What are investigators’ responsibilities during the conduct of an approved research study?
Investigators play a crucial role in protecting the rights and welfare of human subjects and are responsible for carrying out sound ethical research consistent with research plans approved by the IRB. Along with meeting the specific requirements of a particular research study, investigators are responsible for ongoing requirements in the conduct of approved research that include:
- obtaining and documenting informed consent of subjects or subjects’ legally authorized representatives prior to the subjects’ participation in the research, unless these requirements have been waived by the IRB (45 CFR 46.116; 45 CFR 46.117).
- complying with all ethical standards set forth in all relevant government policies and Macalester Colleg policies and procedures. Investigators are also expected to comply with any conditions the IRB has placed upon their research, to follow the research protocols in their IRB-approved submissions, and to notify the IRB of any changes to their protocol.
- obtaining prior approval from the IRB for any modifications of the previously approved research, including modifications to the informed consent process and document, except those necessary to eliminate apparent immediate hazards to subjects (45 CFR 46.103(b)(4)).
- ensuring that progress reports and requests for continuing review and approval are submitted to the IRB promptly. In certain circumstances, investigators also would be responsible for meeting the following additional regulatory requirements:
- providing to the IRB reports of any unanticipated problems or adverse events involving risks to subjects or others within one week of their occurrence (45 CFR 46.103(b)(5));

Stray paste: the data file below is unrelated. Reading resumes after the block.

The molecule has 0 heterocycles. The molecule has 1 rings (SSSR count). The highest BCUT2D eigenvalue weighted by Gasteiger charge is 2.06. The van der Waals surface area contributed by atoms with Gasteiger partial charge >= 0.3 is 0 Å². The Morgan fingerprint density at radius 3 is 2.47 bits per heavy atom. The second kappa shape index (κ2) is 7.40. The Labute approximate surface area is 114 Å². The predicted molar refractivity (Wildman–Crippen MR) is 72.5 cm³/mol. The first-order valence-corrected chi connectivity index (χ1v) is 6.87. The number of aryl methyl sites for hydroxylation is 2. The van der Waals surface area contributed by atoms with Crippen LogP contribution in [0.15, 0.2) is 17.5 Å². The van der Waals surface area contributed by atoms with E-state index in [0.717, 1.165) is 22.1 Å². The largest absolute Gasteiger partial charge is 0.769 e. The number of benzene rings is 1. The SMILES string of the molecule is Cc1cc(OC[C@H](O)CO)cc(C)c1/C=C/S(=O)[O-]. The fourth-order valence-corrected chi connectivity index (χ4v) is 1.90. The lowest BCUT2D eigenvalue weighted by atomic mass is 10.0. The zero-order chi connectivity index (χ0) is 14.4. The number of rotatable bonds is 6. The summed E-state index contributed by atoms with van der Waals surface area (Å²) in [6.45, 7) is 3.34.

- providing to the IRB reports of serious or continuing noncompliance with the regulations or the requirements or determinations of the IRB (45 CFR 46.103(b)(5)). Reports should be provided to the IRB within one week of such an event or within one week of the IRB’s request for such a report.
- submitting a Study Closure Report to the IRB when an approved expedited or full review protocol has been concluded. Investigators should file the Study Closure Report when they will no longer obtain data through interaction or intervention with subjects, and/or obtain or use identifiable private information about subjects. Investigators should also submit a Study Closure Report if 1) the study was never initiated, and no enrollment took place; and 2) they will leave Macalester College without requesting a change in the primary investigator. A Study Closure Report is required by federal regulations for all expedited and full review studies approved by the IRB.
- Researcher Advisors must work with student investigators to submit a Study Closure Report.
- After study closure, investigators may not contact study subjects for further data collection without consulting with the IRB about re-opening the study by means of a continuing review or a new protocol submission.
- Under HHS regulations at 45 CFR 46.115(b), an investigator – or a student investigator’s Research Advisor – must retain certain records (e.g., informed consent documents signed by subjects) on behalf of the institution for a minimum of 3 years after completion of the research for those studies not requiring a HIPAA authorization and 6 years after completion of the research for those studies requiring a HIPAA authorization Consent forms for FDA-regulated studies should be retained in accordance with the sponsor agreement. Such records may be preserved in hardcopy, electronic or other media form and must be accessible for inspection. Retention of multiple copies of each record is not required. A scan of the entire consent form can be made and the original hardcopy destroyed. These records must be kept in appropriate storage, restricting access to anyone except those individuals identified in the approved study application.
- Once the 3 years (or longer depending on the decision of the principal investigator or other requirements) has passed, the signed consent forms must be effectively destroyed by shredding or burning. This is the final step and must be carried out to complete the retention process.
- Recorded information (visual or audio) may often be deleted after these have been transcribed so that only the transcribed information is stored. Such transcriptions must be stored in a way that will ensure the confidentiality of participants as per the understanding developed in the study’s informed consent process.